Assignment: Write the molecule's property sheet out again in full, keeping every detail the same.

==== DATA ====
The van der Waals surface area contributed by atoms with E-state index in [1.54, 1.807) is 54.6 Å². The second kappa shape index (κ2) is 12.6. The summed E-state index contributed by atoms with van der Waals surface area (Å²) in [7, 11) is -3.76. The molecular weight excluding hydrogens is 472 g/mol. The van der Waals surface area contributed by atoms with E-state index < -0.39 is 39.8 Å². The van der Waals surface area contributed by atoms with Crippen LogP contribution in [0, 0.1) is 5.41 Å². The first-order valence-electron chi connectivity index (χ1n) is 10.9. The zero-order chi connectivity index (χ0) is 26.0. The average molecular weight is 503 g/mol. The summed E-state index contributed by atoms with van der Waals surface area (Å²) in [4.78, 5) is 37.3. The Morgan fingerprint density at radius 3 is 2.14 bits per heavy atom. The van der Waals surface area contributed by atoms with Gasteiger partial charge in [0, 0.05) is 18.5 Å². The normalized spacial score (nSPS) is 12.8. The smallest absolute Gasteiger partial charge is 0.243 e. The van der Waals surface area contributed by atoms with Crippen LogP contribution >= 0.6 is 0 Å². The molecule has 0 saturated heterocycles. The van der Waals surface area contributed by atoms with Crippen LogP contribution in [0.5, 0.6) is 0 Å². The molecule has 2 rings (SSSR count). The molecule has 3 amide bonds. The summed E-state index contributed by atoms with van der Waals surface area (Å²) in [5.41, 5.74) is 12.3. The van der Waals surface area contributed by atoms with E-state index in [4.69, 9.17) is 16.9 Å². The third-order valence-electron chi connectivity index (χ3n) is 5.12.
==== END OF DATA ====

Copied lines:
The van der Waals surface area contributed by atoms with E-state index in [1.54, 1.807) is 54.6 Å². The second kappa shape index (κ2) is 12.6. The summed E-state index contributed by atoms with van der Waals surface area (Å²) in [7, 11) is -3.76. The molecular weight excluding hydrogens is 472 g/mol. The van der Waals surface area contributed by atoms with E-state index < -0.39 is 39.8 Å². The van der Waals surface area contributed by atoms with Crippen LogP contribution in [0, 0.1) is 5.41 Å². The first-order valence-electron chi connectivity index (χ1n) is 10.9. The zero-order chi connectivity index (χ0) is 26.0. The average molecular weight is 503 g/mol. The summed E-state index contributed by atoms with van der Waals surface area (Å²) in [4.78, 5) is 37.3. The Morgan fingerprint density at radius 3 is 2.14 bits per heavy atom. The van der Waals surface area contributed by atoms with Gasteiger partial charge in [0, 0.05) is 18.5 Å². The normalized spacial score (nSPS) is 12.8. The smallest absolute Gasteiger partial charge is 0.243 e. The van der Waals surface area contributed by atoms with Crippen LogP contribution >= 0.6 is 0 Å². The molecule has 0 saturated heterocycles. The van der Waals surface area contributed by atoms with Crippen LogP contribution in [0.5, 0.6) is 0 Å². The molecule has 2 rings (SSSR count). The molecule has 3 amide bonds. The summed E-state index contributed by atoms with van der Waals surface area (Å²) in [5.41, 5.74) is 12.3. The van der Waals surface area contributed by atoms with E-state index in [4.69, 9.17) is 16.9 Å². The third-order valence-electron chi connectivity index (χ3n) is 5.12.